For New York-based chiropractic doctor Rudy Gerhman, asymmetrical posture is the ultimate cause of these pain types. In an article in MBG Health, he discussed the source of chronic pain and methods to get rid of it for good.
Posture is not just about the position assumed by the body of a person while seated or standing. It is a subconscious behavior that comes from the early stages of a person's life. During this time, the person holds a position for long periods. Eventually, the muscles get used to the stance and automatically assumes it. The habit plays a big part in problems like "tech neck," where constant use of electronic devices leads to lousy posture.
As such, posture isn't just about keeping your back straight. It also encompasses a person prioritizing one side of the body over the other, and the resulting asymmetric position can make people's lives miserable. (Related: Chronic lower back pain can be reduced with Gua Sha therapy.)
Patients who suffer chronic pain from asymmetrical posture need to start considering their position in a different light. They also have to think of ways to improve their stance to reduce the severity and recurrence of chronic pain.
Most massage therapists will diagnose muscle soreness as a result of a long flight, a rough night, or excessive tension in the neck muscles. Gerhman, on the other hand, observes the way a patient sits in the chair. He identifies the side favored by that person and determines how it affects the curvature of the spine.
Problems in the position of the spine are known to be a leading cause of acute lower back pain. To fix this problem, Gerhman recommends a two-part plan.
The patient starts by increasing awareness of his or her current posture. Once he or she achieves greater awareness, the patient will adopt the exact opposite action of what he or she has been doing all this time.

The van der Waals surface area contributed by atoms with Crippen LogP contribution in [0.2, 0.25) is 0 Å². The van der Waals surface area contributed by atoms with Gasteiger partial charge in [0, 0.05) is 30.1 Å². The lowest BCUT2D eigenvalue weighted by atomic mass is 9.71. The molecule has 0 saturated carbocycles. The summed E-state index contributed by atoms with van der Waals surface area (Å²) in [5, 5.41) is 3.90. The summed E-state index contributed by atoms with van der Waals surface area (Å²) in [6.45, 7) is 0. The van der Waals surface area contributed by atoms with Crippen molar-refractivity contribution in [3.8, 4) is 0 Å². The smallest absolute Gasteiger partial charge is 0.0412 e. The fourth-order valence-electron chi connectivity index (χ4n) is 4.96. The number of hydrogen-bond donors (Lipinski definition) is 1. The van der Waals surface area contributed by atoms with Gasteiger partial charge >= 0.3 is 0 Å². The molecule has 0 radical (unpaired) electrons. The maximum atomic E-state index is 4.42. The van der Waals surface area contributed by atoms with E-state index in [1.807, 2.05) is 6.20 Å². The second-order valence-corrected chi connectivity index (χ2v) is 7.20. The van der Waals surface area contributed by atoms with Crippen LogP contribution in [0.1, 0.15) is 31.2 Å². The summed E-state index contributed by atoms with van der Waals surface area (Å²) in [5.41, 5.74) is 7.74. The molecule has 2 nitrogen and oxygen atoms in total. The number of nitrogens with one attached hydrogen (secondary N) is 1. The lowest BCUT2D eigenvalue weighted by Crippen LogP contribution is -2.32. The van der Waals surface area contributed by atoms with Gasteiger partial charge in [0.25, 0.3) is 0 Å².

For example, the usual sitting posture of a person has the left leg resting on the right knee. After the patient learns to spot that habit, he or she reverses the position by putting their right leg over their left knee.
“People have habits, and they're often shifted over in bizarre positions without realizing it,” he explained. “When you realize you're not straight, do the exact opposite.”
Gehrman recommends right-handed people to use their left hand to perform tasks, and vice versa for left-handed patients. He even suggests rearranging the contents of their desks to ensure the less dominant side sees more use.
At the start of the alternative therapy, participants expressed the odd feeling of using the other side of their body. But as time went on, they also enjoyed the pain-relieving benefits of consciously adjusting the posture of their body to be more symmetrical.
Acupuncture, massage, and other natural forms of therapy will bring temporary relief from chronic pain. But improving body posture for dozens of hours each week achieved longer-lasting improvements.
“You have to investigate your world and identify the microtraumas that are constantly occurring,” he added. “You have to figure out what that is or no other modality – not physical therapy, not chiropractic, stem cells, dry needling, acupuncture – will help you.”